Okay, you're here; welcome. Let's get started right away. First, you should always minify and compress your website's static resources using Gzip, Brotli, Lossless, etc. (To be clear, by static resources, I mean HTML, CSS, JS, images, videos, fonts, etc.) Next, you should use a Content Delivery Network to host said static resources, i.e. Cloudflare, Cloudinary, Fastly, etc.
You shouldn't, however, bundle your static resources together; in particular, your CSS and JS files. There was once a time, long ago, when it was considered a good strategy to bundle and shard your static resources, but that time's long since past. Nowadays, with the ubiquity of HTTP/2, you're actually doing your users a huge disservice by bundling. In case you're unfamiliar with it, HTTP/2 reduces "latency by enabling full request and response multiplexing, minimizes protocol overhead via efficient compression of HTTP header fields, and adds support for request prioritization and server pushes" (Ilya Grigorik, Google). There's just one catch: your website must use SSL. In truth, all websites today should be using SSL by default; it's not just good for performance -- and obviously security -- but it's also good for SEO, so says Google. But I digress.
Another thing that you shouldn't do is version your static resources with every build; doing so will unnecessarily invalidate your cache. Rather, you should use ETags to indicate that a file's contents have changed, instead of actually changing the file's path or name. Even better, you should strive to limit your use of static resources altogether. I mean, do you really need another CSS, JS, image, video, font, etc. file on your website? IMHO, YAGNI. Now, if you follow all of these recommendations, your website's performance will improve -- probably to within 80% of your industry's standard. However, if you want to eek out the remaining 20% of gains, you'll need to do a few more things!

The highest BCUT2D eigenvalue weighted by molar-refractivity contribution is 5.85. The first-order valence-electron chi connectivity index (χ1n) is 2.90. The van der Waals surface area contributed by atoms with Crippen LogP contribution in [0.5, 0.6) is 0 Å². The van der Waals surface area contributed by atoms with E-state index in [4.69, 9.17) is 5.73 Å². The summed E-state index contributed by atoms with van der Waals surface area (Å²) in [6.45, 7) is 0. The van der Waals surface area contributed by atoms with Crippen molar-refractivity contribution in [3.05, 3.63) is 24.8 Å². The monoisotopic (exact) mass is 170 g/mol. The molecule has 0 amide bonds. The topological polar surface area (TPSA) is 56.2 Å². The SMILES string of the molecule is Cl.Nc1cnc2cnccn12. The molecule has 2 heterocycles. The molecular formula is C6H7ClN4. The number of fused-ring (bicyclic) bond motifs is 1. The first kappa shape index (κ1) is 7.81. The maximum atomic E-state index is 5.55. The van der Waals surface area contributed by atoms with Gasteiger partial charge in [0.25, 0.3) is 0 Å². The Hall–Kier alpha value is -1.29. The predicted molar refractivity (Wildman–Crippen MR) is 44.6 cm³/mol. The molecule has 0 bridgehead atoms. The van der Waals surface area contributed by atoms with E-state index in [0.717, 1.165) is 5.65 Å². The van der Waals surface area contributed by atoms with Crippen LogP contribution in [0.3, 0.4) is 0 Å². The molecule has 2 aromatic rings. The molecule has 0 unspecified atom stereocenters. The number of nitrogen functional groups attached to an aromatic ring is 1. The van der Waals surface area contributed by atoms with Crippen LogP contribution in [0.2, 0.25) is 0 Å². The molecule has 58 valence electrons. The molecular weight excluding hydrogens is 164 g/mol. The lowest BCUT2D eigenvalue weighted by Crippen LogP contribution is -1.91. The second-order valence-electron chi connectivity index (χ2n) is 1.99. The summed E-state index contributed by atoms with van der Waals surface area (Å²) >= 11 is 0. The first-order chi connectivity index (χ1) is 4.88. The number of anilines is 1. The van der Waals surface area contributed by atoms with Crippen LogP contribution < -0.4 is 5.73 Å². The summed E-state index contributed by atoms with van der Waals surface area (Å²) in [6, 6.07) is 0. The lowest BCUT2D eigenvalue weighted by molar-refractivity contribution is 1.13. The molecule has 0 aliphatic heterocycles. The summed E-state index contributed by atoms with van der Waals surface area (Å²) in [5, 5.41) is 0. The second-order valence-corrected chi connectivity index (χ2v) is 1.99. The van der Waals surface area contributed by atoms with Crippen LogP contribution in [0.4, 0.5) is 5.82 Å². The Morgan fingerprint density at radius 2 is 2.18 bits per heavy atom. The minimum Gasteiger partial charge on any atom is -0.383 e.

First, cache everything! Cache your static resources, database queries, application logic... everything! At every turn of your website's development process, you should be asking yourself "How can I build this thing in such a way that it can be cached for at least a year?" Now, I realize that's a lofty goal -- for which you'll likely fall short -- but you should strive for it nonetheless. Note that by "cache everything" I don't necessarily mean serving everyone the same cached object (though that would be ideal); it's totally okay to cache a user-specific object that takes a long time to retrieve from your backend. Also, be sure to cache your objects as close to your edge servers as possible.
Second, install, configure, and enable Google's PageSpeed module on your Apache or Nginx servers. PageSpeed has a bunch of safe, low-risk optimizations out-of-the-box that it performs on websites; they include collapsing whitespace, eliding attributes, trimming urls, lazy loading images, and removing comments -- just to name a few. I'm honestly at a loss as to why more websites don't use this module by default; it's a no-brainer.
Third, you should avoid embedding any third-party scripts into your website like the plague (be they for advertising, re-marketing, analytics, or even development purposes, i.e. NPM modules). Many third-party scripts seem to exist only to defeat your efforts in achieving your performance goals. You should fight against their use at every turn, i.e. force your marketing department and fellow developers to justify the use of yet another script on your website. And, should lose the fight (most developers do), at least insist on your marketers using a tag management solution like GTM, which will allow you to asynchronously load the scripts after the webpage has been rendered.
Taken together, the aforementioned best practices are guaranteed to improve the performance of any website, i.e. bring it to within 100% of its industry standards, as measured by tools like GTmetrix, WebPageTest, SpeedCurve, etc. Now, you might not achieve 100% right away -- after all, website performance optimization is more art than science, so don't get discouraged when a particular optimization doesn't produce the desired results -- but if you keep iterating on your performance goals you'll eventually achieve them.